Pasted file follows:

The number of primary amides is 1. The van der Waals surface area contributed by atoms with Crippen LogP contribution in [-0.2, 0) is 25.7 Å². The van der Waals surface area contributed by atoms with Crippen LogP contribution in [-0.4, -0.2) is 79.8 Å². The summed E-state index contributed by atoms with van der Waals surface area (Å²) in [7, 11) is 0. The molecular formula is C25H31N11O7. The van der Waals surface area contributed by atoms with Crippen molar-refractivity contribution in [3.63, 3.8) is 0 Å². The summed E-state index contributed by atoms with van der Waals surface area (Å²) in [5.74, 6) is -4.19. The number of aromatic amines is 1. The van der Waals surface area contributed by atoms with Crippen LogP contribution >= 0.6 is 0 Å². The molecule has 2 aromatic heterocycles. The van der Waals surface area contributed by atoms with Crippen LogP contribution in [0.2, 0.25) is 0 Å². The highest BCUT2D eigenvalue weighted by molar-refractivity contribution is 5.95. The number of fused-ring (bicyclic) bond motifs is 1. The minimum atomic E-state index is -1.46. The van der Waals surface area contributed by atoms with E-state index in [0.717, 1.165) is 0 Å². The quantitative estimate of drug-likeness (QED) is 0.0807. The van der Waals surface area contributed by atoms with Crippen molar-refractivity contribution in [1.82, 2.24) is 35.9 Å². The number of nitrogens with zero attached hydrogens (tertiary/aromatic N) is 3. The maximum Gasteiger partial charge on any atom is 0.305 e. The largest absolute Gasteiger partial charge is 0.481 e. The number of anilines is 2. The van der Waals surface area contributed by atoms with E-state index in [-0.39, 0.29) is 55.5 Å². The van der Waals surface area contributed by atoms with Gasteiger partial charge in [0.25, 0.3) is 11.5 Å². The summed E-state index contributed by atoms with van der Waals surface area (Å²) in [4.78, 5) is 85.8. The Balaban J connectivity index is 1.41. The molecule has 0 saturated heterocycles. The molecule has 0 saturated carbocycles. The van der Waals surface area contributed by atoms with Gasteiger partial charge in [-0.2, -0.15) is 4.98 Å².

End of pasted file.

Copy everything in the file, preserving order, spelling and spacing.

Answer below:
The number of primary amides is 1. The van der Waals surface area contributed by atoms with Crippen LogP contribution in [-0.2, 0) is 25.7 Å². The van der Waals surface area contributed by atoms with Crippen LogP contribution in [-0.4, -0.2) is 79.8 Å². The summed E-state index contributed by atoms with van der Waals surface area (Å²) in [7, 11) is 0. The molecular formula is C25H31N11O7. The van der Waals surface area contributed by atoms with Crippen molar-refractivity contribution in [3.63, 3.8) is 0 Å². The summed E-state index contributed by atoms with van der Waals surface area (Å²) in [5.74, 6) is -4.19. The number of aromatic amines is 1. The van der Waals surface area contributed by atoms with Crippen LogP contribution >= 0.6 is 0 Å². The molecule has 2 aromatic heterocycles. The van der Waals surface area contributed by atoms with Crippen LogP contribution in [0.2, 0.25) is 0 Å². The highest BCUT2D eigenvalue weighted by molar-refractivity contribution is 5.95. The number of fused-ring (bicyclic) bond motifs is 1. The minimum atomic E-state index is -1.46. The van der Waals surface area contributed by atoms with E-state index in [0.717, 1.165) is 0 Å². The quantitative estimate of drug-likeness (QED) is 0.0807. The van der Waals surface area contributed by atoms with Crippen molar-refractivity contribution in [1.82, 2.24) is 35.9 Å². The number of nitrogens with zero attached hydrogens (tertiary/aromatic N) is 3. The maximum Gasteiger partial charge on any atom is 0.305 e. The largest absolute Gasteiger partial charge is 0.481 e. The number of anilines is 2. The van der Waals surface area contributed by atoms with E-state index in [-0.39, 0.29) is 55.5 Å². The van der Waals surface area contributed by atoms with Gasteiger partial charge in [0.25, 0.3) is 11.5 Å². The summed E-state index contributed by atoms with van der Waals surface area (Å²) in [4.78, 5) is 85.8. The Balaban J connectivity index is 1.41. The molecule has 0 saturated heterocycles. The molecule has 0 saturated carbocycles. The van der Waals surface area contributed by atoms with Gasteiger partial charge in [-0.2, -0.15) is 4.98 Å².